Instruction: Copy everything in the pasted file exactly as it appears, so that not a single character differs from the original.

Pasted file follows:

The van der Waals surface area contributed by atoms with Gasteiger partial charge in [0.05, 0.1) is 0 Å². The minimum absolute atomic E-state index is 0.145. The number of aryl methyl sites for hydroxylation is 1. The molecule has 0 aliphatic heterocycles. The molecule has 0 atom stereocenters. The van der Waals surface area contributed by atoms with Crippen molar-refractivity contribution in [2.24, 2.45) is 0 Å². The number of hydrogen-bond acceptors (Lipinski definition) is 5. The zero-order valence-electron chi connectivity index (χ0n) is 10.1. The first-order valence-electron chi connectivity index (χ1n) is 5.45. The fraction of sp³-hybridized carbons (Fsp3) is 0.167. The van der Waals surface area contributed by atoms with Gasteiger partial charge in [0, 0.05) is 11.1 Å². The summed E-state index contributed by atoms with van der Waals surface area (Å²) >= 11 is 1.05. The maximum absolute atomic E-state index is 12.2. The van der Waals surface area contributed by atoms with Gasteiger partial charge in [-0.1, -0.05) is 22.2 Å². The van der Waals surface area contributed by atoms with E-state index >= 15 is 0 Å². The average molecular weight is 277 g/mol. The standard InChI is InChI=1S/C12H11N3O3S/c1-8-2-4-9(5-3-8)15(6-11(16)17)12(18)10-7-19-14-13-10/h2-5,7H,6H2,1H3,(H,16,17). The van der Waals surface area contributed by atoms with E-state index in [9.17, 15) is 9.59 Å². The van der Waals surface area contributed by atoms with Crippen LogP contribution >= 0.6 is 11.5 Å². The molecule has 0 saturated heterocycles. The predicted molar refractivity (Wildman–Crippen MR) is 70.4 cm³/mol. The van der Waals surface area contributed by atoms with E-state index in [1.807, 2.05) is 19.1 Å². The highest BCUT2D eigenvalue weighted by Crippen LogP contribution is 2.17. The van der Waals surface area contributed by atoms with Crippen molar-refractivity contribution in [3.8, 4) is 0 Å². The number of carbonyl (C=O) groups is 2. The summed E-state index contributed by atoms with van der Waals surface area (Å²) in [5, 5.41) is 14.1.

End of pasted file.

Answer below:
The van der Waals surface area contributed by atoms with Gasteiger partial charge in [0.05, 0.1) is 0 Å². The minimum absolute atomic E-state index is 0.145. The number of aryl methyl sites for hydroxylation is 1. The molecule has 0 aliphatic heterocycles. The molecule has 0 atom stereocenters. The van der Waals surface area contributed by atoms with Crippen molar-refractivity contribution in [2.24, 2.45) is 0 Å². The number of hydrogen-bond acceptors (Lipinski definition) is 5. The zero-order valence-electron chi connectivity index (χ0n) is 10.1. The first-order valence-electron chi connectivity index (χ1n) is 5.45. The fraction of sp³-hybridized carbons (Fsp3) is 0.167. The van der Waals surface area contributed by atoms with Gasteiger partial charge in [0, 0.05) is 11.1 Å². The summed E-state index contributed by atoms with van der Waals surface area (Å²) >= 11 is 1.05. The maximum absolute atomic E-state index is 12.2. The van der Waals surface area contributed by atoms with Gasteiger partial charge in [-0.1, -0.05) is 22.2 Å². The van der Waals surface area contributed by atoms with E-state index >= 15 is 0 Å². The average molecular weight is 277 g/mol. The standard InChI is InChI=1S/C12H11N3O3S/c1-8-2-4-9(5-3-8)15(6-11(16)17)12(18)10-7-19-14-13-10/h2-5,7H,6H2,1H3,(H,16,17). The van der Waals surface area contributed by atoms with E-state index in [9.17, 15) is 9.59 Å². The van der Waals surface area contributed by atoms with Crippen LogP contribution >= 0.6 is 11.5 Å². The molecule has 0 saturated heterocycles. The predicted molar refractivity (Wildman–Crippen MR) is 70.4 cm³/mol. The van der Waals surface area contributed by atoms with E-state index in [1.807, 2.05) is 19.1 Å². The highest BCUT2D eigenvalue weighted by Crippen LogP contribution is 2.17. The van der Waals surface area contributed by atoms with Crippen molar-refractivity contribution in [3.8, 4) is 0 Å². The number of carbonyl (C=O) groups is 2. The summed E-state index contributed by atoms with van der Waals surface area (Å²) in [5, 5.41) is 14.1.